While this was going on, LawTA had the Law class and was conducting a Negotiations Exercise on Climate Change. Each student had a reading packet and was one of the major actors in the International Climate Change regime. They were supposed to discuss what the main goals and interests of each actor was and how the interests could be (and whether they could be) accommodated through the international regime.

Where's the amusing part you ask? Well, after having been a "veteran" of these gigs by now, I knew that we had to explain basic concepts like the United Nations,* The G-8, the Kyoto Protocol and so on. I forgot to tell this to LawTA who, understandably, thought they knew all this and was surprised when they didn't. The conversation we had very much resembled numerous conversations I've had with the people mentioned above:

LawTA: I can't believe they didn't know the UN! Or, "developing countries"
Me: Yes, well, these are not terms that come up often in high schools, presumably.
LawTA then explains how, in her high school, they had Model United Nations and Amnesty International and such. Pretty much what I tend to do when talking to the people mentioned earlier. Role reversal--this time around, I was explaining that concepts seemingly-obvious to us aren't to the students we are working with. There's not much point in whingeing about it but, instead, get them to understand these things.

My learning experience here? LawTA's easy acknowledgment of "we Americans can agree that human rights should be gender-neutral and encompass the whole world, right?" when discussing Universal vs. Culturally-specific rights. It's a statement that, as a non-American, I wouldn't be able to make. I can't say: Look, we don't do X in our country since the "us"--the students and I sharing an experience of having lived and having been from here-- is missing. For me, it's always, "you", which then distances me from the students I'm interacting with. Something that I hadn't thought about much until I watched LawTA in action.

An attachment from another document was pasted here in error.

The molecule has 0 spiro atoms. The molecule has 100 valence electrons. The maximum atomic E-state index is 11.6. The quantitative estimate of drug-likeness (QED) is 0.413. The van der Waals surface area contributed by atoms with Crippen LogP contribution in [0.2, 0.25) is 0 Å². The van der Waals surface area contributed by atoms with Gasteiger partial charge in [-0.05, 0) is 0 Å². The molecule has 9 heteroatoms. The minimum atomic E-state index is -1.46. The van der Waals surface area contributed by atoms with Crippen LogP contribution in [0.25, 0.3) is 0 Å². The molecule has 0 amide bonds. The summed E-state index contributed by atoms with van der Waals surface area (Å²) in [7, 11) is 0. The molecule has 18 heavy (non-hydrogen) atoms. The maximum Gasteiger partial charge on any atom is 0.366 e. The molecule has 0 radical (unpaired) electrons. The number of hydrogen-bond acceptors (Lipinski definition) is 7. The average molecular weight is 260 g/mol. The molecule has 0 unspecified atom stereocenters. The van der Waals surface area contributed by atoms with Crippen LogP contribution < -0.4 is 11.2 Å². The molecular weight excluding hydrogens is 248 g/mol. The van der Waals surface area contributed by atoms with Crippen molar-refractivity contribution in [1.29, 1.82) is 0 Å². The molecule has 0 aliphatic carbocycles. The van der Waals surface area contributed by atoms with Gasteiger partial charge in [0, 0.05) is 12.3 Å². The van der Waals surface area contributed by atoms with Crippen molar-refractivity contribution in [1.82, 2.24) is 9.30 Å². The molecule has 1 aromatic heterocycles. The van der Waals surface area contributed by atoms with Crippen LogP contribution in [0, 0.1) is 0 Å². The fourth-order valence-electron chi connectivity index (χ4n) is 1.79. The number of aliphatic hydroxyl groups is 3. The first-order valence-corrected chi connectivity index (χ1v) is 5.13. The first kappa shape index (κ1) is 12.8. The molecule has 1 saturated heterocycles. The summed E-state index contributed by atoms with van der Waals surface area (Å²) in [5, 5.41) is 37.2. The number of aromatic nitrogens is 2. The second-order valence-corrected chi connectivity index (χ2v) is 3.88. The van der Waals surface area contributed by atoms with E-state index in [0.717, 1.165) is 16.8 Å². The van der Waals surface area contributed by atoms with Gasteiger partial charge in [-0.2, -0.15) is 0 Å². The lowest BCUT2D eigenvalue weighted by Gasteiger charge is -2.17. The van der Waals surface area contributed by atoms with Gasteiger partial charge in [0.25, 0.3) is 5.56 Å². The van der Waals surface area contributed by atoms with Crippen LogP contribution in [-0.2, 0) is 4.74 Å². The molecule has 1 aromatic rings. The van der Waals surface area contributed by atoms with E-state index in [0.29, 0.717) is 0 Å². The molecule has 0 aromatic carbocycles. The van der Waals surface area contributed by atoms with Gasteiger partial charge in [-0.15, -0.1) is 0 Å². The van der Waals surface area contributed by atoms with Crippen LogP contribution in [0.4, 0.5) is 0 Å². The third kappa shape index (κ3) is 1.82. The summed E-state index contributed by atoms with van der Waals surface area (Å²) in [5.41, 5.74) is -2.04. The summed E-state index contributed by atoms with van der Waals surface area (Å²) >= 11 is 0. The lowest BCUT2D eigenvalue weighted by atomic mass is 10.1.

On the HealthTA side, the learning experience was a practical one. It's been a hot day here in Berkeley (hot, being about 85 degrees Fahrenheit) and the room we were sat in was humid. The students, some of whom had travelled across the country, were falling asleep. So, HealthTA made each of them read from the PowerPoint slides we had--slides about how Global Public Health is about issues such as equity, access, affordability and not just about being free from diseases. She then made each student explain what they thought the slide meant and come up with examples. This actually generated a fair amount of interest and discussion and is definitely a tip I shall pick up on, I reckon!

So, there yous have it. Tomorrow morning, my Global Public Health class continues at 8am. Hopefully, we've not yet scared off the kids.

* Really. I had a student define the United Nations as "all the rich countries". I know people despair of the high school system all the time but, really! However, I guess they're still kids and it's our task to get them to think on such issues. Have I become all Berkeley-ian and Zen?

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biting the hand(s) that feed(s) them: the Transformers